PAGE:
Transcription Initiation by σ54

Transcription by RNA polymerase serves as the key regulatory step in bacterial gene expression. The core RNA polymerase is a protein complex consisting of 5 subunits (two alpha, beta, beta', and omega) and is capable of synthesizing mRNA off of a DNA template. However a sixth, modular subunit known as the sigma factor is required to melt the dsDNA and provide a single stranded DNA template for transcription. When sigma factor binds to the core RNA polymerase the complex is known as the RNA polymerase holoenzyme.

Most bacteria contain multiple sigma factors each responsible for regulating the transcription of a subset of genes. Sigma factors are further subdivided into the sigma70 and sigma54 classes, though there is no sequence homology between the two. Members of the sigma70 class of sigma factors are immediately active upon binding to the DNA and the core RNA polymerase, so transcription initiation occurs as soon as sigma70 proteins are translated. Regulation of sigma70 class sigma factors is primarily achieved through changing the sigma70 expression levels and the expression of anti-sigma factors that bind to and inactivate them. Members of the sigma54 class require an additional ATP-dependent activation event provided by one of a number of AAA+ ATPase transcriptional activators before they can melt dsDNA and initiate transcription.[1] This activation requirement gives sigma54 transcription a tighter control over gene expression and a wider dynamic range. As a consequence, sigma54-dependent gene expression is often responsible for creating swift and precise responses to environmental change.[3]

Mechanism of Transcription Initiation by σ54

Transcription initiation with sigma54 differs from transcription initiation by other sigma factors due to its additional activation requirement. Transcription initiation is achieved after:
  1. Assembly of the components (RNAP, sigma54, activators) on the DNA upstream of the gene
  2. Activation of the sigma54 subunit by the AAA+ ATPase activators
  3. Opening of the DNA by the RNAP holoenzyme (core RNAP along with the sigma54 subunit)
  4. Elongation and transcription of RNA off of the template DNA strand
These four stages are depicted in the figure below.

A cartoon depiction of sigma54 (green) binding to DNA (yellow), core RNA polymerase (subunits in shades of blue) and a transcriptional activator/enhancer (subunits in shades of red).

Assembly: The AAA+ ATPase transcriptional activators (such as NtrC in E. coli) bind as dimers at enhancer sequences ~100bp upstream of the gene start site. Two sets of dimers assembled at the enhancer sequence along with a third dimer in solution will assemble into the active conformation, a hexameric ring capable of hydrolyzing ATP. Integration Host Factor (IHF) binds in between the enhancer sequence and sharply bends the DNA bringing the transcriptional activator into close contact with sigma54.

The sigma54-RNAP holoenzyme assembles on a conserved promoter sequence at the -24 site through specific interactions with its C-terminal RpoN box motif. This is shown below for Aquifex aeolicus sigma54 and the gene nirB (and discussed in more detail in the -24 DBD section further down).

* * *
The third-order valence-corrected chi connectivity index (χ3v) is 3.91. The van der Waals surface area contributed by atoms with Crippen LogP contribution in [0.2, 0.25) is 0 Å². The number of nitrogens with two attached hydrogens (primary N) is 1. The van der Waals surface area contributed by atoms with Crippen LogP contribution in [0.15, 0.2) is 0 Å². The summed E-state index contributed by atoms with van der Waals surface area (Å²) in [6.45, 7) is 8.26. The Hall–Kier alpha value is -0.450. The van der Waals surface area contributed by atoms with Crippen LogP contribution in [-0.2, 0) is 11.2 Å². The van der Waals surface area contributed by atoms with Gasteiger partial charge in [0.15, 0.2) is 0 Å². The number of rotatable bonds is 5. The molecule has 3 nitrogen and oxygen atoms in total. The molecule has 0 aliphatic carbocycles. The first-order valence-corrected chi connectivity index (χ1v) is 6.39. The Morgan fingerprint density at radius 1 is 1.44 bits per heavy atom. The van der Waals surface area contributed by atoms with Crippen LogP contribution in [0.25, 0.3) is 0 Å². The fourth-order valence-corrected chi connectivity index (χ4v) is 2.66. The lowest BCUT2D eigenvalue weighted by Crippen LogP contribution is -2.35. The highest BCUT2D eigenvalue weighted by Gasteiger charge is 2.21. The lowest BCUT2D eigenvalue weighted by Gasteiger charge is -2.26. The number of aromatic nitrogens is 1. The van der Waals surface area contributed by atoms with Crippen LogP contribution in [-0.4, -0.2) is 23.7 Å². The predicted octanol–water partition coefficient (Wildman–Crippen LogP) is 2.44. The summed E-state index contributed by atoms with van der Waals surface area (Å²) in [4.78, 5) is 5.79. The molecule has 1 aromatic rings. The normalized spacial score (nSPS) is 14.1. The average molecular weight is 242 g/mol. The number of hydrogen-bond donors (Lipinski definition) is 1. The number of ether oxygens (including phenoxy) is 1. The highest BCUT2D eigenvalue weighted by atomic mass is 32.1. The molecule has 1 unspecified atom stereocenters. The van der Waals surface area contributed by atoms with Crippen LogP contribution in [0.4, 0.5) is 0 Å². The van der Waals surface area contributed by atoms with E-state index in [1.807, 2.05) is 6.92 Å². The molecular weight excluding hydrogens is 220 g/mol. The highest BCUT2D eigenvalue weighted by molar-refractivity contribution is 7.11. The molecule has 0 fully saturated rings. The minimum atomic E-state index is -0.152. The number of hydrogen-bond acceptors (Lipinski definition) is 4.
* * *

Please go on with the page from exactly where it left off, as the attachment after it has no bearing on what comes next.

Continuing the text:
When the components have assembled, the hexameric transcriptional activators contact the N-terminus of sigma54. A conserved GAFTGA motif near the central pore of the hexamer is essential for this contact. At least one ATP hydrolysis cycle is also a requirement for activation. Little is understood about the structural changes to sigma54 brought about by the transcriptional activators, but while sigma54 can assembly on the DNA before activation it is only capable of opening the DNA after activation.

DNA Opening:
Activated RNAP holoenzyme (core RNAP plus the sigma54 subunit) is capable of opening DNA near the -12 promoter sequence. The sigma54 -12 DNA binding domain has been shown to interact with single stranded DNA (trapped in a bubble like open complex) and likely plays a large role in opening the DNA.

Once open, core RNAP begins to elongate RNA off of the DNA template starting from the +1 gene site. Core RNAP alone is able to transcribe RNA off of opened DNA, but is unable to open DNA without the help of activated sigma54. At some point after DNA opening, sigma54 falls off the core RNAP enzyme and elongation continues.

In the Wemmer Lab, we study the components of sigma54 transcription initiation using a combination of NMR spectroscopy, X-ray crystallography, Short Angle X-ray Scattering, and other biochemical and biophysical techniques. By probing the structure and dynamics of these proteins we hope to better understand how sigma54 interacts with and regulates communication between the DNA, core RNA polymerase, and the AAA+ ATPase activators, and the overall mechanism of bacterial transcription initiation by sigma54.

Functional domains of σ54

The sigma54 class of sigma factors has traditionally been divided into three regions with the N-terminal ~60 residues termed Region I, followed by a linker domain termed Region II, and a large C-terminal region with multiple individually folding functional domains (from ~69 to 398 in A. aeolicus) termed Region III.[4] With the results of recent structural studies, a more intuitive way to divide sigma54 is into four functional domains. A schematic of these domains are shown for the thermophile Aquifex aeolicus in the figure below: